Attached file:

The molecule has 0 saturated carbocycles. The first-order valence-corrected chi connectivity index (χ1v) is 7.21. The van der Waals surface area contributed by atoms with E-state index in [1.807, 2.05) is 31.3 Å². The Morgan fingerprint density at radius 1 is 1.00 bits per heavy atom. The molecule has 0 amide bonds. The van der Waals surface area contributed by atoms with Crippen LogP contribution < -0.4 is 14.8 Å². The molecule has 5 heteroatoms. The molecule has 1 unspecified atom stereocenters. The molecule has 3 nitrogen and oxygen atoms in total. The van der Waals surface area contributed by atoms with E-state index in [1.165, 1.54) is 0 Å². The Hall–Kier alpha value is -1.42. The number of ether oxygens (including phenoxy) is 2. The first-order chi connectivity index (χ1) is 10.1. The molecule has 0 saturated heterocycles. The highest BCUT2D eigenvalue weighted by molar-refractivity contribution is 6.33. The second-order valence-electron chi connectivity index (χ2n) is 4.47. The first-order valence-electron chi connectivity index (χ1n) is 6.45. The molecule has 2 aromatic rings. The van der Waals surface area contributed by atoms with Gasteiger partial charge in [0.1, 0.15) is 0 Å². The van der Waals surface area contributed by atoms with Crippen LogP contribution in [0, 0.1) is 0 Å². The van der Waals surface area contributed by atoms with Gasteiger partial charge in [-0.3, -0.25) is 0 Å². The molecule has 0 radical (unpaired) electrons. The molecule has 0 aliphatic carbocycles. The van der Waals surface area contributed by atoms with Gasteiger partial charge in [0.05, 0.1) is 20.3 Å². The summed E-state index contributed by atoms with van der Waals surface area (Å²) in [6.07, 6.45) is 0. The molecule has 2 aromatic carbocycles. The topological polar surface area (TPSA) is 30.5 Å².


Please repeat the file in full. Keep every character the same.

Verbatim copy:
The molecule has 0 saturated carbocycles. The first-order valence-corrected chi connectivity index (χ1v) is 7.21. The van der Waals surface area contributed by atoms with E-state index in [1.807, 2.05) is 31.3 Å². The Morgan fingerprint density at radius 1 is 1.00 bits per heavy atom. The molecule has 0 amide bonds. The van der Waals surface area contributed by atoms with Crippen LogP contribution < -0.4 is 14.8 Å². The molecule has 5 heteroatoms. The molecule has 1 unspecified atom stereocenters. The molecule has 3 nitrogen and oxygen atoms in total. The van der Waals surface area contributed by atoms with E-state index in [1.165, 1.54) is 0 Å². The Hall–Kier alpha value is -1.42. The number of ether oxygens (including phenoxy) is 2. The first-order chi connectivity index (χ1) is 10.1. The molecule has 0 saturated heterocycles. The highest BCUT2D eigenvalue weighted by molar-refractivity contribution is 6.33. The second-order valence-electron chi connectivity index (χ2n) is 4.47. The first-order valence-electron chi connectivity index (χ1n) is 6.45. The molecule has 2 aromatic rings. The van der Waals surface area contributed by atoms with Gasteiger partial charge in [0.1, 0.15) is 0 Å². The van der Waals surface area contributed by atoms with Crippen LogP contribution in [0, 0.1) is 0 Å². The van der Waals surface area contributed by atoms with Gasteiger partial charge in [-0.3, -0.25) is 0 Å². The molecule has 0 radical (unpaired) electrons. The molecule has 0 aliphatic carbocycles. The van der Waals surface area contributed by atoms with Gasteiger partial charge in [0.05, 0.1) is 20.3 Å². The summed E-state index contributed by atoms with van der Waals surface area (Å²) in [6.07, 6.45) is 0. The molecule has 2 aromatic carbocycles. The topological polar surface area (TPSA) is 30.5 Å².